#4 Lack of market understanding:

For startups to thrive and flourish, they must have a clear understanding of the market they operate in and problems and opportunity gaps that exist in that market. For instance, streaming platforms providing local content in India thrive today owing to the availability of low-priced mobile data and increasing smartphone user base among the masses. If such platforms were launched 10 years ago, they might have simply shut shop. This means a deep understanding of market conditions and timing are crucial for success.

The other related factor is that startups are unwilling to pivot at the right time because they are in love with their products and solutions rather than being customer-centric and market-oriented.

#5 Lack of talent and competency:

Another major factor contributing to startup failure has been their lack of talent and their overall competency being poor. This is either because they were not able to attract the right talent owing to their frugal resources and inability to pay higher remuneration or that the founding team did not realize in time that they were lacking on certain competencies and skills and that they must hire the right talent. In the latter case, the founding teams often wasted over 12-24 months and their limited resources in making mistakes and grasping the basics. By the time they realized that they needed specialists, it was too late.

Having teams that do not have the right temperament, skills and competencies drain the startup’s resources through poor decisions and implementation failures and yields poor ROI on the salary bill.

#6 Lack of funding and/or follow-on funding:

Several startups were forced to shut shop owing to their inability to raise sufficient investments or follow-on funding. This has been the case especially with startups in industries such as logistics and supply chain, social impact, clean energy, etc. where the industry itself is poorly funded or investors focus narrowly on certain sub-segments of the industry owing to their lack of awareness of several high-potential grassroots innovations in other areas. Poor funding was also the reason for shutting down of startups in heavily funded spaces such as e-commerce, fintech, foodtech, consumer services, etc. because some players and models received heavy funding while several others did not.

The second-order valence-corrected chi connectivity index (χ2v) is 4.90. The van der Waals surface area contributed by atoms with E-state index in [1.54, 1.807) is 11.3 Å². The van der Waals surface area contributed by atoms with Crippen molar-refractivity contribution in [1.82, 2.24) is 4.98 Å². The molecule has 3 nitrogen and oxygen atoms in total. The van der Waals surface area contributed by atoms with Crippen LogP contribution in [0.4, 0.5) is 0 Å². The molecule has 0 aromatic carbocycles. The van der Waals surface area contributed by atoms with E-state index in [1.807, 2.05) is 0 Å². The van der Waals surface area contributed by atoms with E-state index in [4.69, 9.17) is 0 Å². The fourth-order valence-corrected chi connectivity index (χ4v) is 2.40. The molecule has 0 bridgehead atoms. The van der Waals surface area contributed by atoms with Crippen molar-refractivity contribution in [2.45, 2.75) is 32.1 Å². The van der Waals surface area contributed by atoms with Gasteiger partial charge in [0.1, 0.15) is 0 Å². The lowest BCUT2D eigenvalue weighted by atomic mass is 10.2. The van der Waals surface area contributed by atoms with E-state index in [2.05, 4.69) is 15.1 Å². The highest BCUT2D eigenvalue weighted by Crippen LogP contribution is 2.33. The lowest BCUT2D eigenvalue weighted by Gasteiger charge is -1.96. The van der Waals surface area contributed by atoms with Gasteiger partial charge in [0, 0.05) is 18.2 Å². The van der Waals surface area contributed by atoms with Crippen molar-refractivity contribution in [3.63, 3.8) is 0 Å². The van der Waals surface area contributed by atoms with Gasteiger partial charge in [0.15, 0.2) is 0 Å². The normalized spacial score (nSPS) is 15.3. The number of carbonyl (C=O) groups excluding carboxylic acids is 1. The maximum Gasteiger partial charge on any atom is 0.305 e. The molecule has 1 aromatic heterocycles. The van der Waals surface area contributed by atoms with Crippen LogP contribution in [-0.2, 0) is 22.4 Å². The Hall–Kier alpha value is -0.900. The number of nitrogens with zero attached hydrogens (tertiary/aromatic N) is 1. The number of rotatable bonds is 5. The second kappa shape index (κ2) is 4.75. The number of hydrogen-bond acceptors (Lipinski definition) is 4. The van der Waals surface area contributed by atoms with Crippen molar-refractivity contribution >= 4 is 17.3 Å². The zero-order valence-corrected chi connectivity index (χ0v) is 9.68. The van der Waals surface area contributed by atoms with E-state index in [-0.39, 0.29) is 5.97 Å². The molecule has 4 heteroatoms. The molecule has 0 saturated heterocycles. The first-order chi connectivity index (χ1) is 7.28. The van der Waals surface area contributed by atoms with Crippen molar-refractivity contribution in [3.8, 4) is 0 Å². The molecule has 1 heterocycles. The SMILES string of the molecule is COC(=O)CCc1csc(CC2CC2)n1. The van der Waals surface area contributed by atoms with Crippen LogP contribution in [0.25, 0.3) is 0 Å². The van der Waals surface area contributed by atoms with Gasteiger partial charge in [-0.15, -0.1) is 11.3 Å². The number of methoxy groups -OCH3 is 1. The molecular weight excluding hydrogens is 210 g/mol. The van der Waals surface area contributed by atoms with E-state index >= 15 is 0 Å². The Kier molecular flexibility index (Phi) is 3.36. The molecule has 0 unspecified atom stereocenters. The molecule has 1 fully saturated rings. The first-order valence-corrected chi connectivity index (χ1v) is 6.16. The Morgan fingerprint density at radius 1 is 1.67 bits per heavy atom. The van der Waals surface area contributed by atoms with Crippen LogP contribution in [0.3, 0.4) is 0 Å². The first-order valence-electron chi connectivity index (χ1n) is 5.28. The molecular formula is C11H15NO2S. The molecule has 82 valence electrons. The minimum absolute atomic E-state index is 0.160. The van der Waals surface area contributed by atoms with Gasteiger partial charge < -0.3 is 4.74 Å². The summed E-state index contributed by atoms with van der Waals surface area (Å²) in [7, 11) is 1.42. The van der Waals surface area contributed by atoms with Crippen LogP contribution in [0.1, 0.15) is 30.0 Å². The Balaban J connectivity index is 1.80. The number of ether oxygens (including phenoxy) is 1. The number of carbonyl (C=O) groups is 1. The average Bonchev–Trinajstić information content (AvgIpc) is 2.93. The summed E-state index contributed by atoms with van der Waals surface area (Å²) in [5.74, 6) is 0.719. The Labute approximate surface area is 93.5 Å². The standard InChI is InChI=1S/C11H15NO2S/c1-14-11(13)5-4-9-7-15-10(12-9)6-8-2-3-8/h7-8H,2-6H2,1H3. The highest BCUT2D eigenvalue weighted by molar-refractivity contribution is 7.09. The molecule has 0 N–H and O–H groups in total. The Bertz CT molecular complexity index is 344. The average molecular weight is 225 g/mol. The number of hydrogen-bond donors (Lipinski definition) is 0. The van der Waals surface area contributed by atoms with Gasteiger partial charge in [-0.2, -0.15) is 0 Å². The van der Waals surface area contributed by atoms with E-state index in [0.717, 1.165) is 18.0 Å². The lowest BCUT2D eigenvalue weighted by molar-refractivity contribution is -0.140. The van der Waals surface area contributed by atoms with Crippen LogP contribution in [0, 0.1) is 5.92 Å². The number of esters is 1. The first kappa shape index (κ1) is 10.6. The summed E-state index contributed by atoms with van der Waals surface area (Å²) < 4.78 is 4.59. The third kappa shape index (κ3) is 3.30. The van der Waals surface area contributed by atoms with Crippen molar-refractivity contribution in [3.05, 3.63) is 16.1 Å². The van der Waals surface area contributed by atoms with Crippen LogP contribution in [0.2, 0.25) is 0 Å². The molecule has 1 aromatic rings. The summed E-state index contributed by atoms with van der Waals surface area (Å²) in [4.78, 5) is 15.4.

Critical lessons to learn from failed Indian startups

Failure, we believe, is a part of success. Learning from our own mistakes as well as mistakes made by others is crucial to ensure success.

  • Innovation is key to the success and sustenance of Indian startups. Startups need to leverage tech talent, positive government initiatives and the growing pool of ecosystem enablers and mentors to innovate and solve for India and make India a leader rather than a follower.
  • Business and revenue models make or break startups and they need to focus as much on these as their ideas and their products.
  • Copying solutions and models from successful startups/ businesses abroad will eventually lead to startup failure, if they are not customized to the Indian market and business context.
  • A product/ solution should never be launched without adequate, sound and objective market research. Overestimation of market needs and/or underestimation of competitors will only prove detrimental to the startup.
  • Startups must be willing to pivot at the right time so as to evolve and sustain themselves in the dynamic business and market environment.
  • The founding team must understand their strengths and weaknesses faster and accordingly, onboard experts (including legal consultants) and mentors to ensure they are not wasting precious resources and time.